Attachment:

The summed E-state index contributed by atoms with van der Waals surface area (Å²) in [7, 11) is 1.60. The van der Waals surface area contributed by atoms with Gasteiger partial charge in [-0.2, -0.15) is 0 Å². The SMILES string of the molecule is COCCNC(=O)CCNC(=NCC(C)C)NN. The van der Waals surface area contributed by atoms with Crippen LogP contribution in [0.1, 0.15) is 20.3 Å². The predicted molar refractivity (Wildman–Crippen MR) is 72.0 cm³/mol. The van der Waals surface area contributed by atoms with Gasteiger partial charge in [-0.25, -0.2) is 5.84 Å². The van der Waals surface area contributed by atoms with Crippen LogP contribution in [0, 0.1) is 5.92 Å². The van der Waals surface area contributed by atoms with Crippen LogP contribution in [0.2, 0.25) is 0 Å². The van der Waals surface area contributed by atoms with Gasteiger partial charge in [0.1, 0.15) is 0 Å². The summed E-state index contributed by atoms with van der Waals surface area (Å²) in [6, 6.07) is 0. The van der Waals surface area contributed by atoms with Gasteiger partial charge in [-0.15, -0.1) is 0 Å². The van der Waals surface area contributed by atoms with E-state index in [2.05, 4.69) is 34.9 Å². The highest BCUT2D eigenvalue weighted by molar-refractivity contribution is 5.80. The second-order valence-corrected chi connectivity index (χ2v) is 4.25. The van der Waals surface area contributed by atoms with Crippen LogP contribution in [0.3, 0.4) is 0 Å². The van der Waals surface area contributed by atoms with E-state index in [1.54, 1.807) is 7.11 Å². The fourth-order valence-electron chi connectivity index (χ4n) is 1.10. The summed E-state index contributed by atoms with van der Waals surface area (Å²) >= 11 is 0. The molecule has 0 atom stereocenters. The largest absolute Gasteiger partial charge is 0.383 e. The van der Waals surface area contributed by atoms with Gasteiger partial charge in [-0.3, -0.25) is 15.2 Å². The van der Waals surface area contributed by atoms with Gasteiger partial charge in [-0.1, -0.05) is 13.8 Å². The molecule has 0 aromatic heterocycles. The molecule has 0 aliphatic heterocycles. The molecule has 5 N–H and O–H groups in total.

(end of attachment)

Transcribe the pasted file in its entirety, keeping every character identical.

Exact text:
The summed E-state index contributed by atoms with van der Waals surface area (Å²) in [7, 11) is 1.60. The van der Waals surface area contributed by atoms with Gasteiger partial charge in [-0.2, -0.15) is 0 Å². The SMILES string of the molecule is COCCNC(=O)CCNC(=NCC(C)C)NN. The van der Waals surface area contributed by atoms with Crippen LogP contribution in [0.1, 0.15) is 20.3 Å². The predicted molar refractivity (Wildman–Crippen MR) is 72.0 cm³/mol. The van der Waals surface area contributed by atoms with Gasteiger partial charge in [-0.25, -0.2) is 5.84 Å². The van der Waals surface area contributed by atoms with Crippen LogP contribution in [0, 0.1) is 5.92 Å². The van der Waals surface area contributed by atoms with Crippen LogP contribution in [0.2, 0.25) is 0 Å². The van der Waals surface area contributed by atoms with Gasteiger partial charge in [0.1, 0.15) is 0 Å². The summed E-state index contributed by atoms with van der Waals surface area (Å²) in [6, 6.07) is 0. The van der Waals surface area contributed by atoms with Gasteiger partial charge in [-0.15, -0.1) is 0 Å². The van der Waals surface area contributed by atoms with E-state index in [2.05, 4.69) is 34.9 Å². The highest BCUT2D eigenvalue weighted by molar-refractivity contribution is 5.80. The second-order valence-corrected chi connectivity index (χ2v) is 4.25. The van der Waals surface area contributed by atoms with Crippen LogP contribution in [0.3, 0.4) is 0 Å². The van der Waals surface area contributed by atoms with E-state index in [1.54, 1.807) is 7.11 Å². The fourth-order valence-electron chi connectivity index (χ4n) is 1.10. The summed E-state index contributed by atoms with van der Waals surface area (Å²) >= 11 is 0. The molecule has 0 atom stereocenters. The largest absolute Gasteiger partial charge is 0.383 e. The van der Waals surface area contributed by atoms with Gasteiger partial charge in [-0.3, -0.25) is 15.2 Å². The van der Waals surface area contributed by atoms with Gasteiger partial charge in [-0.1, -0.05) is 13.8 Å². The molecule has 0 aromatic heterocycles. The molecule has 0 aliphatic heterocycles. The molecule has 5 N–H and O–H groups in total.